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Near the very end of Nixon, Oliver Stone's surprisingly evenhanded examination of this century's most notorious U.S. president, there is a scene that has Richard M. Nixon (Anthony Hopkins), drunk on Scotch and self-pity, on a final stroll through the White House just a few hours before he departs in disgrace. He finds himself standing before a portrait of John F. Kennedy, his well-born and effortlessly charismatic opponent in the 1960 election, the man who famously dismissed Nixon with a brutally frank appraisal: "The man has no class." Nixon gazes at the portrait for a few moments, then, with more sorrow than resentment, speaks to his long-dead rival. "When they look at you," Nixon says, "they see what they want to be. When they look at me, they see what they are ...."
Even now, two decades after Nixon's resignation from office and one year after his death, it may still be too early for historians to make a full and impartial measure of the man and his achievements. But Stone's sprawling biographical drama, an intimate and impressionistic epic that runs a little past three hours, is a worthy attempt to understand -- or at least begin to understand -- what made Nixon the kind of man he was. Unlike Stone's JFK, a technically dazzling extravaganza of dubious historical accuracy, Nixon contains relatively little of the paranoid conspiracy spinning for which Stone is frequently mocked. (Even when the movie suggests Nixon has knowledge of an anti-Castro plot that somehow morphed into the JFK assassination, Stone stops far short of hinting that Nixon's own hands are bloody.) Instead, Nixon seeks a method behind the madness, a heart of darkness beyond the bodyguard of lies. In the view of Stone and his co-screenwriters, Stephen J. Rivele and Christopher Wilkinson, the saga of Richard Milhous Nixon is an all-American Horatio Alger story as rewritten by a Greek tragedian. As they see it, the very things that drove Nixon to rise above his humble origins are what ultimately caused him to crash and burn.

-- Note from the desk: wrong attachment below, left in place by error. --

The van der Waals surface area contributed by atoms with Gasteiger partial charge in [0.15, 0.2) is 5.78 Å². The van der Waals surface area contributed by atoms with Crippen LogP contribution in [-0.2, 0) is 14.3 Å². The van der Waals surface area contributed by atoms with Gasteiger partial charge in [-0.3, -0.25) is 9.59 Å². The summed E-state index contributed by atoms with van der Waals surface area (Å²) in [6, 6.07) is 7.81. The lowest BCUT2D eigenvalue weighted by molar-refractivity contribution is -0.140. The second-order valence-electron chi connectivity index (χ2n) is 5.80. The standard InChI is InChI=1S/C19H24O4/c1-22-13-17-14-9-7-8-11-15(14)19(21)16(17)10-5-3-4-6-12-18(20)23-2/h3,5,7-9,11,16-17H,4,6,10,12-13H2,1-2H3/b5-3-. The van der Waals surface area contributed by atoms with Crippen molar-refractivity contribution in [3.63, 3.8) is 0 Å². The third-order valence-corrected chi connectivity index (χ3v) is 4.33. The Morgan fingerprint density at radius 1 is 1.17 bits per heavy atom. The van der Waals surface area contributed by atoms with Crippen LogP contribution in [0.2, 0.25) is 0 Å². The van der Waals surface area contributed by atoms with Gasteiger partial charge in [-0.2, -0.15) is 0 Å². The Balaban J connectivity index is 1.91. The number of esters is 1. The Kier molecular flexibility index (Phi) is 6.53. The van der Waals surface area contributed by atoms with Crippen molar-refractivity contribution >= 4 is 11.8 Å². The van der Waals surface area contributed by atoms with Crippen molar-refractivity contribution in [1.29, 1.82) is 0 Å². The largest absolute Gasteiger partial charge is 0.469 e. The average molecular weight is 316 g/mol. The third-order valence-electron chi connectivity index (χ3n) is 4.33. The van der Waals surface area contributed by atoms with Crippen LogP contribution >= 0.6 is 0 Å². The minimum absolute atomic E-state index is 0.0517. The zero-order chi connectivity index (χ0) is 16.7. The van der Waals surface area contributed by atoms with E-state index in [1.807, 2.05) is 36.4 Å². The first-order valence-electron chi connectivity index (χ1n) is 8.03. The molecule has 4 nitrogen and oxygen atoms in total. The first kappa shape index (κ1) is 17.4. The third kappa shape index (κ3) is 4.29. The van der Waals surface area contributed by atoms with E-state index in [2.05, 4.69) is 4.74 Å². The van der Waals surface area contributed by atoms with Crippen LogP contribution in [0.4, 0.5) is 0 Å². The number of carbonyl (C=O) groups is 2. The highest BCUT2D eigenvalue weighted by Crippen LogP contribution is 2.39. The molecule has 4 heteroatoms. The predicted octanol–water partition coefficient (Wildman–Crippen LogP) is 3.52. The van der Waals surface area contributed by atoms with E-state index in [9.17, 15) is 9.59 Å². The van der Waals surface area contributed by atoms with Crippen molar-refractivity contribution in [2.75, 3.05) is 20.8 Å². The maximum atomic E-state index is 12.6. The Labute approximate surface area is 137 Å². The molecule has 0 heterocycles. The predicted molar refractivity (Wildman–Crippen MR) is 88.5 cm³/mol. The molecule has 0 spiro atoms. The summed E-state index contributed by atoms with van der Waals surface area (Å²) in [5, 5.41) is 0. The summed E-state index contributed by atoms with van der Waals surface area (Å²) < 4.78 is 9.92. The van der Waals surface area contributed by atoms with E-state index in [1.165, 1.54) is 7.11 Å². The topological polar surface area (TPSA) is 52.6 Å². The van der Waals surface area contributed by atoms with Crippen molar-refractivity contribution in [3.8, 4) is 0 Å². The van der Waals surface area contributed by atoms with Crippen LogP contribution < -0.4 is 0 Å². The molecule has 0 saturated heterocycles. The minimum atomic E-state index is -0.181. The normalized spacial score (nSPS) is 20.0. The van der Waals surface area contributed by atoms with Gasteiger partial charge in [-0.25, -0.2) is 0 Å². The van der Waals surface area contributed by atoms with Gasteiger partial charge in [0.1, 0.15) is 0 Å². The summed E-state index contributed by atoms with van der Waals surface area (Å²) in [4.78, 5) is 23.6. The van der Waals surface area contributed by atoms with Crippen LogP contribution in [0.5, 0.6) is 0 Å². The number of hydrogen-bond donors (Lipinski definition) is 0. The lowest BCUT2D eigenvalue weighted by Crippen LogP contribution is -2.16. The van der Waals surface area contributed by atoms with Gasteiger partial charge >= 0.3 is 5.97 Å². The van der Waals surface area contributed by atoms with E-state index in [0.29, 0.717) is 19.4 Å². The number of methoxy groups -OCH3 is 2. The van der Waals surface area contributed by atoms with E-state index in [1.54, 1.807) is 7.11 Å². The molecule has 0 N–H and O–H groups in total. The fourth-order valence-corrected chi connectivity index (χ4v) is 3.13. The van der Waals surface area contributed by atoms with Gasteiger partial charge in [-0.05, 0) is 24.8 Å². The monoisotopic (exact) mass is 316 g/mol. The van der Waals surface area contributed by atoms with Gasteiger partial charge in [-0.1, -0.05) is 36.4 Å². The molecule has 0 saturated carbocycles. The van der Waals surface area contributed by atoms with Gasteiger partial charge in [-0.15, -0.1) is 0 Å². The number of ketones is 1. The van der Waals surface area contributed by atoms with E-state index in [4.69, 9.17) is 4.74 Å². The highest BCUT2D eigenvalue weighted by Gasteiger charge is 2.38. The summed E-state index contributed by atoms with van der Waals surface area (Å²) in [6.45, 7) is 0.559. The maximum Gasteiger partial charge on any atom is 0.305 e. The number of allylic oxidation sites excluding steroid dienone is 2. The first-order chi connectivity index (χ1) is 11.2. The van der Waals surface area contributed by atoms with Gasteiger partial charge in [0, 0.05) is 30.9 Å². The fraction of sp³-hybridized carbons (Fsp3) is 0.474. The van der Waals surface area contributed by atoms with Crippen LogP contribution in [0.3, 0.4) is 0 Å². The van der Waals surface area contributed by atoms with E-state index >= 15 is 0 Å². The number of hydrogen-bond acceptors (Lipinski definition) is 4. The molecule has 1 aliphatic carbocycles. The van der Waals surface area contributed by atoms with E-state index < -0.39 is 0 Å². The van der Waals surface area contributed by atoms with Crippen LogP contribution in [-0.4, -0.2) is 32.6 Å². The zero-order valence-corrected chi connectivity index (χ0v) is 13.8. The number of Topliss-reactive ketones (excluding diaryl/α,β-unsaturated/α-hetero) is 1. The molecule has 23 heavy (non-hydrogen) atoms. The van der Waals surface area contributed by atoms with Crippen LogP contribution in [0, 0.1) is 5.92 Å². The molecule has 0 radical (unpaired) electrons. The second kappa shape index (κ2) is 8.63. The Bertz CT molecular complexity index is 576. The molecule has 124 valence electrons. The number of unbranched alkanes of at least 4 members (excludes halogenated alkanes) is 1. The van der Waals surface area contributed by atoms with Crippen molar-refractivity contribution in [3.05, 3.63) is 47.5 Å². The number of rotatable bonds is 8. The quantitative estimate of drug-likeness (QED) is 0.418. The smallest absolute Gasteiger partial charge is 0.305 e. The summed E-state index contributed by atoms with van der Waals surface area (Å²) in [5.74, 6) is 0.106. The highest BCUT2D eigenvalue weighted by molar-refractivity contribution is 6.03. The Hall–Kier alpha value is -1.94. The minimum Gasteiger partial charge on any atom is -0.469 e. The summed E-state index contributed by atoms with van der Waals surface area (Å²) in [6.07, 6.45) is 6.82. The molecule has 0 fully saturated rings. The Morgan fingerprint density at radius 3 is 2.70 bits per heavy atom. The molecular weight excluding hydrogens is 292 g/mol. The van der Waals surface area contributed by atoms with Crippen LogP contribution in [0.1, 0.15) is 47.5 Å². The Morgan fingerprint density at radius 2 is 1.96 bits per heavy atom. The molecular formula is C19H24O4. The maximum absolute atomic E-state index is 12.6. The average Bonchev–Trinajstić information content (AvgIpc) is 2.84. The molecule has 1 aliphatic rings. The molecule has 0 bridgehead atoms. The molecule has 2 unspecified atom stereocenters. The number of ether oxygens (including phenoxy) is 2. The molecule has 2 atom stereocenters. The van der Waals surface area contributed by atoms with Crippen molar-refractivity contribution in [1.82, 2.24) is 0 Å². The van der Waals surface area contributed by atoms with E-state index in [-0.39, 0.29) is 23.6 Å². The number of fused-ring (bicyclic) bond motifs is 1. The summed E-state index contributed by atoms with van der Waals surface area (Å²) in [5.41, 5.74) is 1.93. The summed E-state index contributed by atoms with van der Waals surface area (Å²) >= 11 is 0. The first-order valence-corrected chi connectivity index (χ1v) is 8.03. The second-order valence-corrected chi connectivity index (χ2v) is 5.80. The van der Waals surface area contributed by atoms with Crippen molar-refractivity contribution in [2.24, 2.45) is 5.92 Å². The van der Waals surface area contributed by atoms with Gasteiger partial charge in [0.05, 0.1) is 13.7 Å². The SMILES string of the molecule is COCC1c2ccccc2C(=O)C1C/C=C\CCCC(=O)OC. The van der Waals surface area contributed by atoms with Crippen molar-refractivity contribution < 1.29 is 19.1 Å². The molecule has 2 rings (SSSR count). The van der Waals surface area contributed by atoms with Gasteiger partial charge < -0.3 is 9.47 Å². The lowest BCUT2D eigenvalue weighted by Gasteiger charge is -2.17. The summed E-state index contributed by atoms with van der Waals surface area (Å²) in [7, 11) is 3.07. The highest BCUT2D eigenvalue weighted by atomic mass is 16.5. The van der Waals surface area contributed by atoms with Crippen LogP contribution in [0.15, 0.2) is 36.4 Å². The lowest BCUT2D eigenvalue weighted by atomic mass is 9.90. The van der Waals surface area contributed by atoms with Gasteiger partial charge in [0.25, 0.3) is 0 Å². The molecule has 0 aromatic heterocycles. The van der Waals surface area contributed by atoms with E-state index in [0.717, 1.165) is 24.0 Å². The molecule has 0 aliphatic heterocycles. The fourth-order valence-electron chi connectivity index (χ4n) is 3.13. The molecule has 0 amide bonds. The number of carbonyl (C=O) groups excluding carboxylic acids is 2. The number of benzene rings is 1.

Nixon is structured in a freeform fashion, allowing Stone to jump back and forth between decades even as it maintains a relentless narrative momentum. The movie begins with Nixon, swilling booze and popping pills, nervously listening to the secretly taped conversations that he knows may implicate him during the ongoing Watergate investigations. From there, Stone springs back to Nixon's hardscrabble, Depression era youth in Southern California, to show how young Richard was shaped by his father (Tom Bower), a stern disciplinarian who tirelessly preached the value of self-reliance, and his mother (Mary Steenburgen), a fiercely righteous Quaker who instilled in Richard a willingness to endure anything and everything in pursuit of his goals. "Strength in this life," she warns him. "Happiness in the next."